Find integers $a$, $b$, $c$, $d$ such that $30a + 42b + 70c + 105d = 11$, or prove that no such integers exist [closed]

Find integers $a$, $b$, $c$, $d$ such that $30a + 42b + 70c + 105d = 11$, or prove that no such integers exist

I seem to be struggling greatly with this problem. I am unsure where to begin. There are so many variables I do not know how to prove whether this problem has integers that exist or not. Please help if you are able! Thanks so much!

closed as off-topic by Namaste, Leucippus, Xander Henderson, user99914, user284331Apr 20 '18 at 1:07

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• 30*2 + 42*3 + 70*2 - 105*3=11 – kvantour Apr 19 '18 at 18:21
• thirty and seventy will force a 10, 105 will force a 5, and 42 will force a 2, all but the 105 are dividable by 2. This help? – bukwyrm Apr 19 '18 at 18:22
• Have a look at this, it might be a starting point mathworld.wolfram.com/DiophantineEquation.html – kvantour Apr 19 '18 at 18:23

For a systematic way to solve this we can use the result that, given two integers $x$ and $y$, there exist integers $a$ and $b$ such that $$ax+by=gcd(x,y)$$

where $gcd(x,y)$ is the greatest common divisor of $x$ and $y$.

Now, $gcd(42,30)=6$, $gcd(105,70)=35$ and $35-4*6=11$ so we should be able to use these.

1. $3*30-2*42=6$
2. $105-70=35$

Combining these we get $105-70 -4*(3*30-2*42)= 105- 70 - 12(30) + 8(42)=11$

• That's probably the gentlest way. – fleablood Apr 19 '18 at 19:27

We have $gcd(30,42,70,105)=gcd(30,42)\cdot gcd(70,105)=gcd(6,35)=1$, so we can find such numbers, by using the Euclidean algorithm successively.

This is sort of a multi variable Bizout's Lemma. $\gcd(30,42,70,105) = 1$ so there must be some $30a + 42b + 70c + 105d = 11 \gcd(30,42,70,105)$

Okay... so $30a + 42b + 70c + 105d = 5(6a+ 14c + 21d) + 42b$.

$5$ and $42$ are relatively prime so we can solve $5E + 42b = 11$

By Euclids Algorithm.

$2 = 42*1 - 8*5$

$1 = 5 - 2*2 = 5-2(42*1 - 5*8) = 17*5 - 2*42$.

So $11 = 17*11 + 42*(-22)$.

So let $b = -22$ and we need to solve for $6a + 14c +21d = E = 187$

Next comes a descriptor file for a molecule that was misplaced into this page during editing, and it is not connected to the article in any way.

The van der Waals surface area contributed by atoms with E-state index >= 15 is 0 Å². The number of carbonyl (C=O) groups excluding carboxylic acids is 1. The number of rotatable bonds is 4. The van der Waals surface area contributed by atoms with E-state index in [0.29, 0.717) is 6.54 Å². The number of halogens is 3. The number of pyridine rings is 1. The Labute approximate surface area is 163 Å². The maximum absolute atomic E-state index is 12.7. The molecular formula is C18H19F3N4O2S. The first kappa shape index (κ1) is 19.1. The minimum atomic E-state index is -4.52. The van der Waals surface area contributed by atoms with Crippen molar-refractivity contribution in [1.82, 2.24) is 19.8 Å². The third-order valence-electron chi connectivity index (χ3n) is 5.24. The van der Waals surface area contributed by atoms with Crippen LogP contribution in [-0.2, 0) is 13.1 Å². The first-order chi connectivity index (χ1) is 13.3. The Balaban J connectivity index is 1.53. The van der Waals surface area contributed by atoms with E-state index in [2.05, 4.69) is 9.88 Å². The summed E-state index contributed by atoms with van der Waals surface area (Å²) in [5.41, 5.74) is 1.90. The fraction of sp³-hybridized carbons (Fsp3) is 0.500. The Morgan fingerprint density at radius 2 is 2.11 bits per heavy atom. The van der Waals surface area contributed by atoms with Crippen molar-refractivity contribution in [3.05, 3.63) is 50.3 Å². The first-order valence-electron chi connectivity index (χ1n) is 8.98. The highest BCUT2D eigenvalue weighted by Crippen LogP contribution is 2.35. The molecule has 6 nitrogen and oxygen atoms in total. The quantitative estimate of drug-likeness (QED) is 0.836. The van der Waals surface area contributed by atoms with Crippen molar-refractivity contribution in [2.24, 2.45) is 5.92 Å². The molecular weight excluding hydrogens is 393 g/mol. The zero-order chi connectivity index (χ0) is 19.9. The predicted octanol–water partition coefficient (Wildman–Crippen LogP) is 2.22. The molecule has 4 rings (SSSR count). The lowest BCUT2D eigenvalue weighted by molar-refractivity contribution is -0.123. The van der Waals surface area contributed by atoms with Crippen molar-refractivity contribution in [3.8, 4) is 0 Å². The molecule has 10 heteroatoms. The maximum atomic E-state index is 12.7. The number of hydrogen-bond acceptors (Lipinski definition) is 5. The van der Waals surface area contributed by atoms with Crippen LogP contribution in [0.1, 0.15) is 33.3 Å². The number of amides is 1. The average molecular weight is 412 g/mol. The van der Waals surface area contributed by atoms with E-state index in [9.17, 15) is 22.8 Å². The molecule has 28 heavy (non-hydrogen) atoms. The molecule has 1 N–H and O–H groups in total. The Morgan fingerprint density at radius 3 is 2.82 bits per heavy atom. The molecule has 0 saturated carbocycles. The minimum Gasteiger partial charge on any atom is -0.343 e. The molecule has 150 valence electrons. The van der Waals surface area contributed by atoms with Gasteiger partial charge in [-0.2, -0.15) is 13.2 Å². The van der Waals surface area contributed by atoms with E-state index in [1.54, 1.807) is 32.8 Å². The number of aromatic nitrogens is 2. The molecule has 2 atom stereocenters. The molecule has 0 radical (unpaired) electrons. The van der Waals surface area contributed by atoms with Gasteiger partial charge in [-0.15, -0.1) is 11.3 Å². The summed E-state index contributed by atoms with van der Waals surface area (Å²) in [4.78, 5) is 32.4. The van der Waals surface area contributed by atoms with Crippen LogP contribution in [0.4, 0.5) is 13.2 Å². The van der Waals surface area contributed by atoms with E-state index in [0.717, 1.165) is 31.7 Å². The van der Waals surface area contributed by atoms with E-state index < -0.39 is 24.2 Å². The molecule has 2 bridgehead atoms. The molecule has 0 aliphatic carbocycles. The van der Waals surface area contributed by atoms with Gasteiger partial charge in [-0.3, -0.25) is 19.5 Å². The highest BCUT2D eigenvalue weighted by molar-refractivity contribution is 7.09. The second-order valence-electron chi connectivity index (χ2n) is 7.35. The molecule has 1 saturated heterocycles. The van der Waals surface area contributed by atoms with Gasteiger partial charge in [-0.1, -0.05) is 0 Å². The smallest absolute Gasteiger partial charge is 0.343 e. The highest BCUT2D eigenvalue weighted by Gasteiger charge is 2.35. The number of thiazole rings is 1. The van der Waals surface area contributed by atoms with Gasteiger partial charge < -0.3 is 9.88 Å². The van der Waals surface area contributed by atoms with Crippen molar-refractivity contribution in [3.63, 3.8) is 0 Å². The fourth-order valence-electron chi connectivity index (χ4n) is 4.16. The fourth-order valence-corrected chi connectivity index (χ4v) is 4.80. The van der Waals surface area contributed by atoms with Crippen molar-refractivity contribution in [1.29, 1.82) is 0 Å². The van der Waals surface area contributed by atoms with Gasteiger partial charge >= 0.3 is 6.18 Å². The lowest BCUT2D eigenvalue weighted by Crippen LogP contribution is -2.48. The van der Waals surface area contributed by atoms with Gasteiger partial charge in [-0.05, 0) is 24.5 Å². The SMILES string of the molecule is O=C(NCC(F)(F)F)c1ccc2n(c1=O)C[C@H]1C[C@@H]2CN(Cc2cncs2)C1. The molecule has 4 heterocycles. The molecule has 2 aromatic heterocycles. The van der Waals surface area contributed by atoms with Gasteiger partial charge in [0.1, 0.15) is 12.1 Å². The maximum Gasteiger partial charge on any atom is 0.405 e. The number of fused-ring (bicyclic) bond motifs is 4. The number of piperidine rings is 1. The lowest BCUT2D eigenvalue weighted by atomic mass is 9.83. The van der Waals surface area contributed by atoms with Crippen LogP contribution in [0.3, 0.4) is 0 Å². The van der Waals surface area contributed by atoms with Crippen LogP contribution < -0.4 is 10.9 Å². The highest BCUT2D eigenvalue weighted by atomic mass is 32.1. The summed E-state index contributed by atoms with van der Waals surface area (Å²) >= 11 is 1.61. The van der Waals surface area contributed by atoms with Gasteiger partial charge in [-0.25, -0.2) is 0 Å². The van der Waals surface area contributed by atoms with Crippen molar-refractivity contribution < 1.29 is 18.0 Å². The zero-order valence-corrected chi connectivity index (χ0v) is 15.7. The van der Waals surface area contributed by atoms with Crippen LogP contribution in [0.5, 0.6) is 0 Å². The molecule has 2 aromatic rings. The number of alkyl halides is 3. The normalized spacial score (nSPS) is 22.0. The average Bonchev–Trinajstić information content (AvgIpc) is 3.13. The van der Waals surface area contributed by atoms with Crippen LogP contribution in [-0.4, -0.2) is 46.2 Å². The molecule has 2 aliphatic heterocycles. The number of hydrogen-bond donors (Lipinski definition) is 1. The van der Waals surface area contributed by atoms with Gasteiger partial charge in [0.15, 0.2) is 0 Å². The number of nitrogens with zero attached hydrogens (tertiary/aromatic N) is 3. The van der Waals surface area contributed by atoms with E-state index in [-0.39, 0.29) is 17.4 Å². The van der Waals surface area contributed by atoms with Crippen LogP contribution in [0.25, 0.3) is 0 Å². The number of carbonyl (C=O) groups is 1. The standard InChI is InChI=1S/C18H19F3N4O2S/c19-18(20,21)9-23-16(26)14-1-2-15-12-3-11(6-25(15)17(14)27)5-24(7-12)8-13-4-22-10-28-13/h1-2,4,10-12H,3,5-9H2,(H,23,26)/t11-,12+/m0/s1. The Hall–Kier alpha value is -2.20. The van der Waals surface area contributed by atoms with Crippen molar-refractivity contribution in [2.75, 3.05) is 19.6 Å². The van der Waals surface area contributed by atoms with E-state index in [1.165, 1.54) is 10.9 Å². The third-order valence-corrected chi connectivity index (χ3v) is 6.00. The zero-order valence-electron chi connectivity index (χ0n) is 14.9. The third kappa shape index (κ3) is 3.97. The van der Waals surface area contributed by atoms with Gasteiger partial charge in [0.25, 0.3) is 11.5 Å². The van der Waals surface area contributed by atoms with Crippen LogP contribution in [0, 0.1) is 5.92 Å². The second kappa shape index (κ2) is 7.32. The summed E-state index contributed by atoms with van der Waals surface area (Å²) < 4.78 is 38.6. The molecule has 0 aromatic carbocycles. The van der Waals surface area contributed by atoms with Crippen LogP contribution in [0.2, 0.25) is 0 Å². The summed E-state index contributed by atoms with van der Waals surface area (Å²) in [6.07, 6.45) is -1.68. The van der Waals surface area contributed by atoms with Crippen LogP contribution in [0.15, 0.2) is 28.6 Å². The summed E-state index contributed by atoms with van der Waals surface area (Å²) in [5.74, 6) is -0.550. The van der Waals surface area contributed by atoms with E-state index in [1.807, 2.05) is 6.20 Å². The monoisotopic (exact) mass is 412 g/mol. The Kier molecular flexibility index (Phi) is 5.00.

Now $14c + 21d = 7(2c + 3d)$ so we need to solve $6a + 7F = 187$

Well, $1 = 7 - 6$ so $187 = 7*187 - 6*187$.

So let $a = -187$ and $F = 187 = 2c + 3d$

Okay this is kind of like throw hammers at flies but.

$1 = 3-2$ so $187 = 3*187-2*187$.

So let $c = -187$ and $d = 187$.

So we have $a = -187; b=-22; c=-187$ and $d = 187$ so

$30a + 42b + 70c + 105d = -30*187 -42*22 -70*187 + 105*187=$

$187(-30 -70 + 105) - 22*42 =$

$187*5 - 22*42 =$

$11*17*5 - 11*2*42 =$

$11(17*5 - 2*42) =$

$11(85 - 84) = 11$.

Ta-da!

====

just because I am obsessive:

$\gcd(105,42) = 31$ and $105 - 2*42 = 21$

So if we let $b = -2d$ the $42b + 105d = -2*42d + 105d = 21d$.

So if $b=-2d$ we need to solve for $30a +70c + 21d=11$

$\gcd(70,30) = 10$ and $70 - 3*30 = 10$

so if we let $a = -2c$ we get $30a + 70cc = -2*30c + 70c =10c$

So if $a=-2d$ we need to solve $10c + 21d = 11$.

Well $c = -1$ and $d=1$ is an obvious answer.

So $a = -2c = 2; b=-2d = -2; c=-1; d= 1$ yields:

$30*2 + 42*(-2) + 70*(-1) + 105*1= 60-84 -70 + 105 = 11$.

First things first:
$30 = 2\cdot 3\cdot 5$
$42 = 2\cdot 3\cdot 7$
$70 = 2\cdot 5\cdot 7$
$105 = 3\cdot 5\cdot 7$

So although the complete set do not have a factor that is common to all of them - meaning there will be a solution - any $3$ of them willl have a common factor. So we're going to need all four to get below any common factor and down to a linear combination giving $1$.

So what I would do is use the numbers in two pairs (eg. $(30,70)$ and $(42,105)$) to find the linear combinations in each case to give the respective $\gcd$s:

$70-2\cdot 30 =10\quad(=\gcd(30,70))$
$105-2\cdot 42 =21\quad(=\gcd(42,105))$

Then it's easy to combine these $\gcd$s for the result needed:

$21-2\cdot 10 =1$

giving

$1\cdot 105 - 2\cdot 42 -2\cdot70 + 4\cdot 30 = 1$

There are several ways to solve this problem in general. In this particular case, there is a simple systematic method. The coefficients are all divisors of $210$, so we can write the equation as:

$$0 = \frac{30a+42b+70c+105d-11}{210}=\frac{a}7+\frac{b}5+\frac{c}3+\frac{d}2-\frac{11}{210} \tag{1}$$

We find $\;d\;$ must be odd to remove the factor of $2$ in the denominator of $11/210$. Thus we have:

$$0 = \frac{30 a + 42 b + 70 c + 105 (1 + 2 d_0) - 11}{210}=\frac{a}7+\frac{b}5+\frac{c}3+d_0+\frac{47}{105} \tag{2}$$

We find $\;c\;$ must be of the form $2+3c_0$ to remove the factor of $3$ in the denominator of $47/105$.

$$0 = \frac{30 a + 42 b + 70 (2 + 3 c_0) + 105 (1 + 2 d_0) - 11}{210} =\frac{a}7+\frac{b}5+c_0+d_0+\frac{39}{35} \tag{3}$$

We find $\;b\;$ must be $3+5b_0$ to remove the factor of $5$ in the denominator of $39/35$. We now have:

$$0 = \frac{30 a + 42 (3 + 5 b_0) + 70 (2 + 3 c_0) + 105 (1 + 2 d_0) - 11} {210} = \frac{a}7\! + \!b_0\! + \!c_0\! + \!d_0\! + \frac{12}7 \tag{4}$$

We find $\;a\;$ must be $2+7a_0$ to remove the factor of $7$ in the denominator of $12/7$. We now have:

$$0 = \frac{30 (2 + 7 a_0) + 42 (3 + 5 b_0) + 70 (2 + 3 c_0) + 105 (1 + 2 d_0) - 11}{210} = a_0\! + \!b_0\! + \!c_0\! + \!d_0\! + \!2$$

Finally, we have to find solutions to $-2 =a_0 + b_0 + c_0 + d_0$ in integers which is very easy to do.